Once you acknowledge that consciousness, that is to say, subjective experience, does not belong in the physical world, then you are a dualist.

There are still materialists who deny the existence of consciousness as a distinct phenomenon and regard human beings as no more than elaborate natural automata but their view is so eccentric that it need not detain us here. The crucial distinction now is as between weak dualists or 'epiphenomenalists' who regard consciousness as no more than the subjective reflection of what is going on in the brain and strong or radical dualists who regard it as a function of mind and as a having a controlling influence on what goes on in the brain.

As with most longstanding philosophical controversies, it is not easy to see how this argument can ever be resolved. Nevertheless, weak dualists may appeal to the notable progress in brain science following such technological innovations as brain scans etc. Once we know enough about how the brain works, they say, there will be no further need to invoke such intangible entities as mind or consciousness.

Strong dualists, for their part, ask why consciousness ever entered the evolutionary process in the first place if it did not contribute to survival? Why could we not just as well have evolved as insentient automata ? (In that case the present controversy over consciousness would still be debated overtly but, of course, no one would ever be aware of what was being said or written!)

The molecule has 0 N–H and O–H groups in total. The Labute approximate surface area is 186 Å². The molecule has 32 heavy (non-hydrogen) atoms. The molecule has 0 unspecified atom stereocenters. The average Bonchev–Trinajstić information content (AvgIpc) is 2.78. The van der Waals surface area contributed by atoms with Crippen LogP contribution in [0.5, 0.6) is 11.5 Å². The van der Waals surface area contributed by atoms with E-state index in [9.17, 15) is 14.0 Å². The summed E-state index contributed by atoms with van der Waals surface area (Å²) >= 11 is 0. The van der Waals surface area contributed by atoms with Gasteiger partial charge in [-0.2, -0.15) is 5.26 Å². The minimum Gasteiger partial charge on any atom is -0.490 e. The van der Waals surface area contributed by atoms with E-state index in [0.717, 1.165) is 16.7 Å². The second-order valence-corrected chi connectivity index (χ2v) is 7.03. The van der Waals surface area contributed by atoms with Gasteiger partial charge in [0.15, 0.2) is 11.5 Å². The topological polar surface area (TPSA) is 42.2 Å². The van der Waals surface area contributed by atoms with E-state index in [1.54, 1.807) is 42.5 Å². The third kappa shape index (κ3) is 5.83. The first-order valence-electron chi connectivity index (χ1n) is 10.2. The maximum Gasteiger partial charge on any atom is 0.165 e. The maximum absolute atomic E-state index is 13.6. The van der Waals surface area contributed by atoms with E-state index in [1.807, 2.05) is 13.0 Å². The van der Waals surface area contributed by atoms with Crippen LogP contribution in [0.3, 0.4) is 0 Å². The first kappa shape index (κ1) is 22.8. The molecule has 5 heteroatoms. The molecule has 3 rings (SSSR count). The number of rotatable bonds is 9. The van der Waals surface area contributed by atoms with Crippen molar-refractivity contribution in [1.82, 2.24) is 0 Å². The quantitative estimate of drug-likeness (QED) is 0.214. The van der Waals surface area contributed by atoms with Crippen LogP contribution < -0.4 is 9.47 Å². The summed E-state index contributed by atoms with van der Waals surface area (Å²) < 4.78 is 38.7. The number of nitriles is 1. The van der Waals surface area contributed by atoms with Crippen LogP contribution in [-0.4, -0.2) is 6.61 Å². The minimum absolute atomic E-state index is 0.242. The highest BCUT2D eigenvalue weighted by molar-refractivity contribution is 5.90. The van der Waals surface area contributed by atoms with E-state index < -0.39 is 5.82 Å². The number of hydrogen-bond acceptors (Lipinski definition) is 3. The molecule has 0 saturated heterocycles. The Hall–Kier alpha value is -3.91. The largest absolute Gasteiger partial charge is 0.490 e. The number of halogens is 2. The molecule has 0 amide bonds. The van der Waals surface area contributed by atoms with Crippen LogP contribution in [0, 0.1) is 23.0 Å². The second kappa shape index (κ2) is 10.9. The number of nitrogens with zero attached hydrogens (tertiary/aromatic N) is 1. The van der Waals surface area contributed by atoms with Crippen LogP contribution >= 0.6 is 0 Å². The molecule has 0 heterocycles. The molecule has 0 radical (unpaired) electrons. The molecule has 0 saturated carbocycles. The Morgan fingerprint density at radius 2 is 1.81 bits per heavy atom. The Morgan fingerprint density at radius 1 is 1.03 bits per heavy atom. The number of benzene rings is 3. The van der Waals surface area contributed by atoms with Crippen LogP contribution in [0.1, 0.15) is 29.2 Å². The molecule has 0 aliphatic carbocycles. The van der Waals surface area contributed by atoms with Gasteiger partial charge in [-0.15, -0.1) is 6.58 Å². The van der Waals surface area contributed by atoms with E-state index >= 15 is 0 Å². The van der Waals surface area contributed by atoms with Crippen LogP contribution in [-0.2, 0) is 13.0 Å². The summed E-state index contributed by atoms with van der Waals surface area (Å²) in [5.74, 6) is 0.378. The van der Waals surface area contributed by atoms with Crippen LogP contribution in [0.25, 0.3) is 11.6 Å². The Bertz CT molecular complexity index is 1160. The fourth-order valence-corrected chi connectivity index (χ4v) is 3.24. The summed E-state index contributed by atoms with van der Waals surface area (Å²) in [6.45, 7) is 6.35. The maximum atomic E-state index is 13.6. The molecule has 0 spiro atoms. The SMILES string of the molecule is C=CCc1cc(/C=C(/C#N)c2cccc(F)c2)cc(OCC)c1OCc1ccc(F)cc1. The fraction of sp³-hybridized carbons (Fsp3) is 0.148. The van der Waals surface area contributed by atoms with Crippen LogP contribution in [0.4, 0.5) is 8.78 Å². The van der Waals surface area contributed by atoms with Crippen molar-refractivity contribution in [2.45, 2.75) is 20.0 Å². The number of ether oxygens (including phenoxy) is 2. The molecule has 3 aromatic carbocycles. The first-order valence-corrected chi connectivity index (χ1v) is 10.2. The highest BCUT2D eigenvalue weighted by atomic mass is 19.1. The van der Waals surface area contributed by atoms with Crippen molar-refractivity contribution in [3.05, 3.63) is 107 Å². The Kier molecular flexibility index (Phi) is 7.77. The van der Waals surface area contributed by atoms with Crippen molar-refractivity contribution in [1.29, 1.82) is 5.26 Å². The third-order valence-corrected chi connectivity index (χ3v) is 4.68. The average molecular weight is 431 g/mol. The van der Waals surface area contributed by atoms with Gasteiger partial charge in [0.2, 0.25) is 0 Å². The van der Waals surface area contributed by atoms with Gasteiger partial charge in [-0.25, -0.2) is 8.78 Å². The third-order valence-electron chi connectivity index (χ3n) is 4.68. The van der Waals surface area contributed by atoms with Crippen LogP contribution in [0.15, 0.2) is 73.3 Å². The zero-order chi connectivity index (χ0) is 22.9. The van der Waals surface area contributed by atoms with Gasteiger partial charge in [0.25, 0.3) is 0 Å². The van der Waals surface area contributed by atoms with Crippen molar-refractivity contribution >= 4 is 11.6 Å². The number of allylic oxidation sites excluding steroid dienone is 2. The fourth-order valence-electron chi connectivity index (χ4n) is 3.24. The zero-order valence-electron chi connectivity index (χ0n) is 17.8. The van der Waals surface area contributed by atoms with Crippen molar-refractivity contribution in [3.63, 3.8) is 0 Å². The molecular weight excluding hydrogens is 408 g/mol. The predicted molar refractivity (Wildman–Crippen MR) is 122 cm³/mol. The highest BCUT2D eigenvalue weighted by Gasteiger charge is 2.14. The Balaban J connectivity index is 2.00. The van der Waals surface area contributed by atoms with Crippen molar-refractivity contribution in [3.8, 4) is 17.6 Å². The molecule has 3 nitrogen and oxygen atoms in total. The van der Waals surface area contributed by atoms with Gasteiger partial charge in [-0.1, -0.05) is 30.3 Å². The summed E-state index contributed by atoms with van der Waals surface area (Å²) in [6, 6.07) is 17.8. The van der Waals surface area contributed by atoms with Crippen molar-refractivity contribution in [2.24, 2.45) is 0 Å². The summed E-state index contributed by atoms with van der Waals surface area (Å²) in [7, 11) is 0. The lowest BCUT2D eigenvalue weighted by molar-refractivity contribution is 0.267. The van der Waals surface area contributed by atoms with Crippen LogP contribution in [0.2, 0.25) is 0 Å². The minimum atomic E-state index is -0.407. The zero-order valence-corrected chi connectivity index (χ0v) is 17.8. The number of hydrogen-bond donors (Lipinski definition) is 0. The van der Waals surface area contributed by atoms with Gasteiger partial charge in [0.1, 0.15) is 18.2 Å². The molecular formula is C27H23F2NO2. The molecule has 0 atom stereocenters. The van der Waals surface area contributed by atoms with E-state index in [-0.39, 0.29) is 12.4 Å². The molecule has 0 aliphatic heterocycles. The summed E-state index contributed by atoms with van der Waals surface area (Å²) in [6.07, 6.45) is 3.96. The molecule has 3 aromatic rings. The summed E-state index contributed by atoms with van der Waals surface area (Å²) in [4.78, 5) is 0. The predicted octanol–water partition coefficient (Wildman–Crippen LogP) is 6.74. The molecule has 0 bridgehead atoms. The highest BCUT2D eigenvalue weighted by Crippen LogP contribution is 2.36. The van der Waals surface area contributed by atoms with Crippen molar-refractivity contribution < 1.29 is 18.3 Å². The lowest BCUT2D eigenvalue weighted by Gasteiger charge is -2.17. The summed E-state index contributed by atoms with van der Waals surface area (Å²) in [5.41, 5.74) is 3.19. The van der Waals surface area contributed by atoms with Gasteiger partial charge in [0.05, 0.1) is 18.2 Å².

An attempt to give empirical support to the strong dualist position comes from parapsychology. Since there are, as yet, no accepted physical explanations for such phenomena as telepathy, clairvoyance psychokinesis etc. ('psi phenomena' as the parapsychologists call them) weak dualists are compelled either to deny or disregard the reality of such phenomena or else try to save face by issuing promissory notes affrming that all such phenomena will be explained physically in the fullness of time.

John Beloff




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